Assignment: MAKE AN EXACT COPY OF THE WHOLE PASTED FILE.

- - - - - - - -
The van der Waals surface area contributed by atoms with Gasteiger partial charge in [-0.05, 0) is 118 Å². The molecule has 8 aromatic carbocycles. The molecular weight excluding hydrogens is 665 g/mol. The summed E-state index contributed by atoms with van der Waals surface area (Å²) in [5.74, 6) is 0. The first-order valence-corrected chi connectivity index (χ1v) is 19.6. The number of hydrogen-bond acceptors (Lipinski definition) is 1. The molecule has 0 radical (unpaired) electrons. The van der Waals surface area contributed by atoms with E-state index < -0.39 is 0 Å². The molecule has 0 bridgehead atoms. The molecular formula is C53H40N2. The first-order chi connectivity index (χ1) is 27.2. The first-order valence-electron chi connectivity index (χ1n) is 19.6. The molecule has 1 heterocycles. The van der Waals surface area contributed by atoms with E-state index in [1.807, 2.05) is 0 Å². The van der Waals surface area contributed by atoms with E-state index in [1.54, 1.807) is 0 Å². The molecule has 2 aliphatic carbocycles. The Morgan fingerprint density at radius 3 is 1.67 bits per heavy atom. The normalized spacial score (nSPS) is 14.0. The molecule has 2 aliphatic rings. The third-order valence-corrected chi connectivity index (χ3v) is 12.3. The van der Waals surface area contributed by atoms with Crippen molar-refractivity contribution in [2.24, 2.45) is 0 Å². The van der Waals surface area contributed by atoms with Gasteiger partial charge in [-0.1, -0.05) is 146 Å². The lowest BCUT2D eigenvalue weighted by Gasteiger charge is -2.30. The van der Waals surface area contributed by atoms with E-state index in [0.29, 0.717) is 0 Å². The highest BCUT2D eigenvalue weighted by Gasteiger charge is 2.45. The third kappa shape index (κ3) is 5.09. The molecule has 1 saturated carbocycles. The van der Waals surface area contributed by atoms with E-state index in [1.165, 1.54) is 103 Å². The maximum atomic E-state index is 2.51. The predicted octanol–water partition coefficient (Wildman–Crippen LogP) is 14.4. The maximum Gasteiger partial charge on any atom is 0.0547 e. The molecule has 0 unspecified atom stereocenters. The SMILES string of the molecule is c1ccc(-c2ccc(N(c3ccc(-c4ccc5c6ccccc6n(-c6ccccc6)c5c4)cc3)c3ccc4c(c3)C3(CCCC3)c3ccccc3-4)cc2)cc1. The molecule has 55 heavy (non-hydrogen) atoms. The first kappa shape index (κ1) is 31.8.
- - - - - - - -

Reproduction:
The van der Waals surface area contributed by atoms with Gasteiger partial charge in [-0.05, 0) is 118 Å². The molecule has 8 aromatic carbocycles. The molecular weight excluding hydrogens is 665 g/mol. The summed E-state index contributed by atoms with van der Waals surface area (Å²) in [5.74, 6) is 0. The first-order valence-corrected chi connectivity index (χ1v) is 19.6. The number of hydrogen-bond acceptors (Lipinski definition) is 1. The molecule has 0 radical (unpaired) electrons. The van der Waals surface area contributed by atoms with E-state index < -0.39 is 0 Å². The molecule has 0 bridgehead atoms. The molecular formula is C53H40N2. The first-order chi connectivity index (χ1) is 27.2. The first-order valence-electron chi connectivity index (χ1n) is 19.6. The molecule has 1 heterocycles. The van der Waals surface area contributed by atoms with E-state index in [1.807, 2.05) is 0 Å². The van der Waals surface area contributed by atoms with E-state index in [1.54, 1.807) is 0 Å². The molecule has 2 aliphatic carbocycles. The Morgan fingerprint density at radius 3 is 1.67 bits per heavy atom. The normalized spacial score (nSPS) is 14.0. The molecule has 2 aliphatic rings. The third-order valence-corrected chi connectivity index (χ3v) is 12.3. The van der Waals surface area contributed by atoms with Crippen molar-refractivity contribution in [2.24, 2.45) is 0 Å². The van der Waals surface area contributed by atoms with Gasteiger partial charge in [-0.1, -0.05) is 146 Å². The lowest BCUT2D eigenvalue weighted by Gasteiger charge is -2.30. The van der Waals surface area contributed by atoms with E-state index in [0.29, 0.717) is 0 Å². The highest BCUT2D eigenvalue weighted by Gasteiger charge is 2.45. The third kappa shape index (κ3) is 5.09. The molecule has 1 saturated carbocycles. The van der Waals surface area contributed by atoms with E-state index in [1.165, 1.54) is 103 Å². The maximum atomic E-state index is 2.51. The predicted octanol–water partition coefficient (Wildman–Crippen LogP) is 14.4. The maximum Gasteiger partial charge on any atom is 0.0547 e. The molecule has 0 unspecified atom stereocenters. The SMILES string of the molecule is c1ccc(-c2ccc(N(c3ccc(-c4ccc5c6ccccc6n(-c6ccccc6)c5c4)cc3)c3ccc4c(c3)C3(CCCC3)c3ccccc3-4)cc2)cc1. The molecule has 55 heavy (non-hydrogen) atoms. The first kappa shape index (κ1) is 31.8.